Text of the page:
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International Relations

Asia and Europe unite in support for multilateral order

Noting 'recent developments,' summit suggests unease with Trump's nationalism

Chinese Premier Li Keqiang, German Chancellor Angela Merkel and Japan's Prime Minister Shinzo Abe were among the attendees at the summit.    © AP

BRUSSELS -- This week's Asia-Europe Meeting closed Friday with a call for international cooperation as leaders from the two continents unite to push back against President Donald Trump's "America First" policies. 

"Recent international developments have boosted the relevance of ASEM as a building block for effective multilateralism and the rules-based international order anchored in international law and with the United Nations at its core," representatives from 53 countries and organizations said in the chair's concluding statement, without mentioning Trump or the U.S. by name.

The two-day meeting was held in the Belgian capital, headquarters of the European Union, with Japanese Prime Minister Shinzo Abe, Russian Prime Minister Dmitry Medvedev, Chinese Premier Li Keqiang and South Korean President Moon Jae-in among the leaders in attendance.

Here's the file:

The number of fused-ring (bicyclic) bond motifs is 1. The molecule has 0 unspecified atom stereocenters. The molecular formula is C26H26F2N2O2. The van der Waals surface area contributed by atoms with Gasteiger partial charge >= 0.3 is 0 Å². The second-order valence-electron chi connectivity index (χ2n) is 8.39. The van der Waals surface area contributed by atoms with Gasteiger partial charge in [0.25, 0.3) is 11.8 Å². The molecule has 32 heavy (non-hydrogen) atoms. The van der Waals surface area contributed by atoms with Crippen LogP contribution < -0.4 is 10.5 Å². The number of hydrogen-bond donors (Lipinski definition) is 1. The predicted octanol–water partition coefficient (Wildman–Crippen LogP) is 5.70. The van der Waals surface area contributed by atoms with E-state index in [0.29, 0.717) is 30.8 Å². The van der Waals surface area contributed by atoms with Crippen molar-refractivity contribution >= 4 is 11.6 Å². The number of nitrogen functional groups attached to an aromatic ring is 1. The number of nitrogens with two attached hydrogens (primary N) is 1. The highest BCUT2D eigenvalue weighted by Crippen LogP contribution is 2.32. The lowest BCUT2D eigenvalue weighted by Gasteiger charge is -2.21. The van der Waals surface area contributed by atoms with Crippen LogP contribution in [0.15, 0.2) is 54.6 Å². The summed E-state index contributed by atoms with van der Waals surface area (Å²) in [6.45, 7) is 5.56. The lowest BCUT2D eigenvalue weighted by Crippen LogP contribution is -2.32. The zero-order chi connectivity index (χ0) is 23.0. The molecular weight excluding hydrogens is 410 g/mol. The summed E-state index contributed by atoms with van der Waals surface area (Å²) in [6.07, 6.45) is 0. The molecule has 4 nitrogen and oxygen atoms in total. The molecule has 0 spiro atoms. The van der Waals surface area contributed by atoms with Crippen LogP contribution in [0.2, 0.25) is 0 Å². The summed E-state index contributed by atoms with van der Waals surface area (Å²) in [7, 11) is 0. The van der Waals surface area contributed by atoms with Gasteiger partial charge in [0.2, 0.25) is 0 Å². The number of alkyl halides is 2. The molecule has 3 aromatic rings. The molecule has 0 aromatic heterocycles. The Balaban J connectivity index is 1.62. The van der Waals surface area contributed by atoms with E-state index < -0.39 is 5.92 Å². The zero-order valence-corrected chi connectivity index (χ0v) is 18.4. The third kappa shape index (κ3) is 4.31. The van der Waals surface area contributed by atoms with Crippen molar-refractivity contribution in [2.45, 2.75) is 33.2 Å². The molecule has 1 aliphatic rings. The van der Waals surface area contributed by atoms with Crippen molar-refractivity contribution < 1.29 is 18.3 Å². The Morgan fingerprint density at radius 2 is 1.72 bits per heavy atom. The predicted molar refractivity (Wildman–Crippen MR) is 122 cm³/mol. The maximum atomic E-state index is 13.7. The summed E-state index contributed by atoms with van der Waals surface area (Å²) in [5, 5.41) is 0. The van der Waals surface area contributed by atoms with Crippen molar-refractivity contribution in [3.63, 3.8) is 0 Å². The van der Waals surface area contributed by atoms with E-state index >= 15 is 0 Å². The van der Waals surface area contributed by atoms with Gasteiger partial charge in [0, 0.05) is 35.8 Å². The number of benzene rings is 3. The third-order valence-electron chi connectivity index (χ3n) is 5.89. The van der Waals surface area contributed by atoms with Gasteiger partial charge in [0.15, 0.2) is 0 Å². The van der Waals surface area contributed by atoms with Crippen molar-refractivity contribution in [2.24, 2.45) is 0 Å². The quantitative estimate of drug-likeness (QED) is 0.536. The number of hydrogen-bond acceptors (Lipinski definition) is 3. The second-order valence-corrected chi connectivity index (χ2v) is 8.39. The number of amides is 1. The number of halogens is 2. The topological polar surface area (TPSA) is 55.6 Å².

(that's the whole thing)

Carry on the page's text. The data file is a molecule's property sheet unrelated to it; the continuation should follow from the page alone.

On trade, leaders stressed their commitment to a multilateral system with the World Trade Organization at the core while also urging reforms of the intergovernmental body. The statement also pledged that participants would "fight all forms of protectionism, including protectionist unilateral measures and unfair trade practices." Language from the previous draft about market interference by governments, which is suggestive of China, was not included.

"It is important to support a multilateral trading system based on free and fair rules as protectionism spreads around the world," Abe said at the meeting.

The statement also touched on nuclear issues related to North Korea and Iran. Representatives adopted milder language on North Korea at South Korea's request, deleting an expression about maintaining pressure and sanctions on the North in the draft version. They also stated that preserving the nuclear deal with Iran is a matter of "respecting international agreements and promoting international security." 

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